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How Long Should Your Videos Be?

Short or Long? – This is one of the most asked question in video marketing and there are a lot of answers to it. In this fast paced, highly erratic and unpredictable market, customers’ attention spans are very low.

In fact, their attention span is so low that, according to some experts, videos should not be longer than a minute. And the experts seem to be right, especially when you take into consideration the new numbers released in a study done by animoto: 37.9 percent of consumers want videos to be under 30 seconds, while 35.9 percent want them to be between 30 to 60 seconds long. Only a fraction of the respondents want videos longer than 1 minute. These numbers paint a very pragmatic result: people want videos which answer their questions immediately, and they want videos who go right to the subject. What does this mean for your video marketing campaign? How long should your videos actually be, after all?

Length vs. engagement

As you probably already guessed, there’s a powerful link between a video’s length and viewers’ engagement. And it’s only natural, right? People get bored, they find something else to watch and simply forget about your video. When people watch a 2 minute video, they watch more of that video, than a 1 minute video. Basically, the engagement-length relationship isn’t linear. You get more engagement in a 2 minute video than a 1 minute video, but there’s a catch.

The 2 minute video is the new sweet spot, so keep it short

Engagement is the best for under 2 minute videos. Essentially, a 90 second video will be watched by more people than a 30 second video, but you should always keep it under 2 minutes. This is the sweet spot. Over 2 minutes, engagement falls sharply, especially after 3 minutes. After this spot, a continuous decay in engagement occurs, and people will get bored of your videos quicker. Here’s a breakdown:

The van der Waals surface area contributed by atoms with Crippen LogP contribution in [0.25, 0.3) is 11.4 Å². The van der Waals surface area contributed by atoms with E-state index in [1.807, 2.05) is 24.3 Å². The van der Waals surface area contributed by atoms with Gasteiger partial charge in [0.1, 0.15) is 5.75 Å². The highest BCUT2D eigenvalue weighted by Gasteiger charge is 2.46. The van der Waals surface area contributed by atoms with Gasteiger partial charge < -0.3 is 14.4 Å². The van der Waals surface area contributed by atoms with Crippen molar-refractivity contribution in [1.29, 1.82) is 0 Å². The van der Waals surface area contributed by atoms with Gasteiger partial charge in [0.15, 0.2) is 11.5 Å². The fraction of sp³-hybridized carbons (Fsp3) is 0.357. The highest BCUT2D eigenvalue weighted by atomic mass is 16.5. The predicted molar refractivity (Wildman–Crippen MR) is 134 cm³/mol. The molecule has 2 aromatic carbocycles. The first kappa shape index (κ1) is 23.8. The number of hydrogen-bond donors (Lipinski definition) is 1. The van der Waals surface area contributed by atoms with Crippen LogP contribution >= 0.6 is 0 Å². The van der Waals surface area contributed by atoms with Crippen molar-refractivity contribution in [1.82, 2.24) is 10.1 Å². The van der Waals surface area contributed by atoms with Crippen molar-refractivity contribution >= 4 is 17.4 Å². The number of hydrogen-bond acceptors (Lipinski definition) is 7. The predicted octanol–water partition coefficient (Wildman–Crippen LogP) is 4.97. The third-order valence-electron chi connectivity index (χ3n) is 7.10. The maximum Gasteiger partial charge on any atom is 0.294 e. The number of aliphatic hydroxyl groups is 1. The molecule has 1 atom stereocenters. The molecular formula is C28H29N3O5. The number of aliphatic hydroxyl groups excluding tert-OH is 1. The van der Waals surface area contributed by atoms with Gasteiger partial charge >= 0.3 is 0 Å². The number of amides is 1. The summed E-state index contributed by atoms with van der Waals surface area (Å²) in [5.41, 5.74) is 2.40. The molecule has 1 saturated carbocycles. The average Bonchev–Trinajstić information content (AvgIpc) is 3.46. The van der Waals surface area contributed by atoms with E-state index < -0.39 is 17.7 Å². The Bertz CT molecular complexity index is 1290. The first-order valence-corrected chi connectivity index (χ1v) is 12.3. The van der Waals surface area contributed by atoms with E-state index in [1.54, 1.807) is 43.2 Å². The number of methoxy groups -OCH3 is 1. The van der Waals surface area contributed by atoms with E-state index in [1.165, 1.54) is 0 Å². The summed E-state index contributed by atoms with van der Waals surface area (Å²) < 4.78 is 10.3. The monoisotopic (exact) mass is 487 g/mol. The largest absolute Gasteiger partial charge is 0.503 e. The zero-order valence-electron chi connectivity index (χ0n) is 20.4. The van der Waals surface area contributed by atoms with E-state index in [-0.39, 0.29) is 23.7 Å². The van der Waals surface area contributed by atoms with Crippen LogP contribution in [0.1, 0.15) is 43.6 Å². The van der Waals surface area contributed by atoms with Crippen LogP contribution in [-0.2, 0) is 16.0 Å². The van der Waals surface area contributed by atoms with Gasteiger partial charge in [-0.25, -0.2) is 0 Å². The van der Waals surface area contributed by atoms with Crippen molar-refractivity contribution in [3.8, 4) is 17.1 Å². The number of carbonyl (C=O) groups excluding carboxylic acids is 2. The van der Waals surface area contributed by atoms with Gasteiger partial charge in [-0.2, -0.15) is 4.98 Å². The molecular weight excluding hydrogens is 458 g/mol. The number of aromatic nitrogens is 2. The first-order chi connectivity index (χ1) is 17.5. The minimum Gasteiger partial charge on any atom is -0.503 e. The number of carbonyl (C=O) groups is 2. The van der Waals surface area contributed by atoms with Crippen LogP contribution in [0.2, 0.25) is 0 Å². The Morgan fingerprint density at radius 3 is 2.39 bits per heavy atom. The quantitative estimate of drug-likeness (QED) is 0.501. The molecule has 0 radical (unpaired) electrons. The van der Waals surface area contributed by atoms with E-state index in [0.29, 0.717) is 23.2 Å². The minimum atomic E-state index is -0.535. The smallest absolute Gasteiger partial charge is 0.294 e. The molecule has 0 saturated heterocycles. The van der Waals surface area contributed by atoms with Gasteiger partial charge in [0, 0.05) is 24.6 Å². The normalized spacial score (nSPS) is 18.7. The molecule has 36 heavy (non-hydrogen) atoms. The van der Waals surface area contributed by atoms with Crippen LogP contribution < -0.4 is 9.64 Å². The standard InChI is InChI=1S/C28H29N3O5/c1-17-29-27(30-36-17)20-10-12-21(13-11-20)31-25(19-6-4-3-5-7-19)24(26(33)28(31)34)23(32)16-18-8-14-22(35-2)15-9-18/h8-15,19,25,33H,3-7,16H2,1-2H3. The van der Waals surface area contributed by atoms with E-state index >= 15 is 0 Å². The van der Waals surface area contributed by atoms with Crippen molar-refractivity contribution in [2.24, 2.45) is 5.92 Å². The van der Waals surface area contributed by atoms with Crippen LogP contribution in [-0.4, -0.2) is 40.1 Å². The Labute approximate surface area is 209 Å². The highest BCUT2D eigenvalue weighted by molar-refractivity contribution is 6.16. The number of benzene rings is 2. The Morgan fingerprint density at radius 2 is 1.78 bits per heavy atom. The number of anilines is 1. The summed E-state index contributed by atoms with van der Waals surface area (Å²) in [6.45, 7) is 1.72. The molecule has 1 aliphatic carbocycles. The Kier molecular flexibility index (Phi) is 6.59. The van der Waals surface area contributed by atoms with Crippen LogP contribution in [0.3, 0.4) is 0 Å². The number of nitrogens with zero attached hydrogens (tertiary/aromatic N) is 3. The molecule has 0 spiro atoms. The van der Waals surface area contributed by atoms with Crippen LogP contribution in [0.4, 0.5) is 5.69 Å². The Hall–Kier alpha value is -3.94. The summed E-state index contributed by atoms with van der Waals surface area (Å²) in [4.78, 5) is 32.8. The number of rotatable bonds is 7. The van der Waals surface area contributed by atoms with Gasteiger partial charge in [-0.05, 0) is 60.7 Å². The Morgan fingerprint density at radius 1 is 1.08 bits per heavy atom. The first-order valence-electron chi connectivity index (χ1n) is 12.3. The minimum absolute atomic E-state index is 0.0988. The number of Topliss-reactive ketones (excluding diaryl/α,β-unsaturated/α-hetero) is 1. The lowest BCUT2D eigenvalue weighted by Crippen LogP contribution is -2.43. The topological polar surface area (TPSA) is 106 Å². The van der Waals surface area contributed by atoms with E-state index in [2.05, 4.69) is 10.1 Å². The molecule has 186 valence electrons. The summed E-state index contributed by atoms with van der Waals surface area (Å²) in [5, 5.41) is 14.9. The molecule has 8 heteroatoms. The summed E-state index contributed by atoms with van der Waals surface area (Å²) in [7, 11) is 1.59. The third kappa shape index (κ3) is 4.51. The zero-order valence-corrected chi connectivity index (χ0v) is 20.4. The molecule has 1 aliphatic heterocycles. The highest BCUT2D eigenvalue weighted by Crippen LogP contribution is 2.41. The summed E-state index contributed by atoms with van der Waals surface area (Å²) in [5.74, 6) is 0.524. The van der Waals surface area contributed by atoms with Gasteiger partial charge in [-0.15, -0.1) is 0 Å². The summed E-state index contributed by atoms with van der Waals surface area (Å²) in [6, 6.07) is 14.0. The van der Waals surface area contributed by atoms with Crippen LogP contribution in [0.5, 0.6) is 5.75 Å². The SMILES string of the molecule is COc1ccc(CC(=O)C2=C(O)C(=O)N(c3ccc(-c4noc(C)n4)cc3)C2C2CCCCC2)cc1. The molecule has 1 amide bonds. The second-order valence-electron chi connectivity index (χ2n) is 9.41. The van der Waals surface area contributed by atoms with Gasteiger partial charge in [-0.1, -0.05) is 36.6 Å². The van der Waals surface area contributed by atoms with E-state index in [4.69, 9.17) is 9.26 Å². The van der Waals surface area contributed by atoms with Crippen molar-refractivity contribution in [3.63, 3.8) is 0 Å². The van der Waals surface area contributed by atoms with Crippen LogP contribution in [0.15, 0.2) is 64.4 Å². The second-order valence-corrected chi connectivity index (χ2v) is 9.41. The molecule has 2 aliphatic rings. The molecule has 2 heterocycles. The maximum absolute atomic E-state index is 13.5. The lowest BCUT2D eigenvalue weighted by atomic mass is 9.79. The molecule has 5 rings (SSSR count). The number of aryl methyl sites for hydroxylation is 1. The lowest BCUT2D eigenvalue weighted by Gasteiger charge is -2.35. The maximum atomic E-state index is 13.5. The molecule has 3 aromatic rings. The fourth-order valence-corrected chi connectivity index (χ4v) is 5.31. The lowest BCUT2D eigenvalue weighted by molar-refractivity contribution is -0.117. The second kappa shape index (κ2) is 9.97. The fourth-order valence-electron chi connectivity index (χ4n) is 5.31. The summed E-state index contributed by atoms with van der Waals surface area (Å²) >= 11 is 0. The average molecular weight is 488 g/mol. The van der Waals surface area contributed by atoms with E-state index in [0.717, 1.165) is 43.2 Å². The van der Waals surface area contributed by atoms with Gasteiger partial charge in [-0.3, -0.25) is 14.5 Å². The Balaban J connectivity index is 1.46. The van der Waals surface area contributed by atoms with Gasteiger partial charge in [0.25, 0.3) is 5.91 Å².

• 0 to 2 minutes videos – 70 percent engagement
  • 2 to 5 minutes – 60 percent engagement
  • 7 to 14 minutes – 50 percent engagement
  • 15 to 20 minutes – 40 percent engagement

The second best length for your videos, according to these statistics, is between 7 to 15 minutes, where engagement is steady, around 50 percent. Videos longer than 15 minutes have an accelerated decay in engagement, so be cautious with longer videos.

Video length depending on topic

How long should your video be also depend on your topic or subject:

  • company about videos – keep them short, under 1 minute; be as specific as possible and provide the basic information about your company;
  • product videos – these videos may be about new products, how they are made or overviews; keep them as short as possible, typically between 1 and 2 minutes. Product demonstration videos can be longer, 3 to 5 minutes, as viewers are willing to watch them for longer.
  • news videos – people love small news snippets that are around 30 seconds in length; don’t go over 1 minute;
  • workshops, seminars and presentations – typically, viewers will not watch the whole conference or presentation; try to provide a shortened version, no longer than 5 to 10 minutes;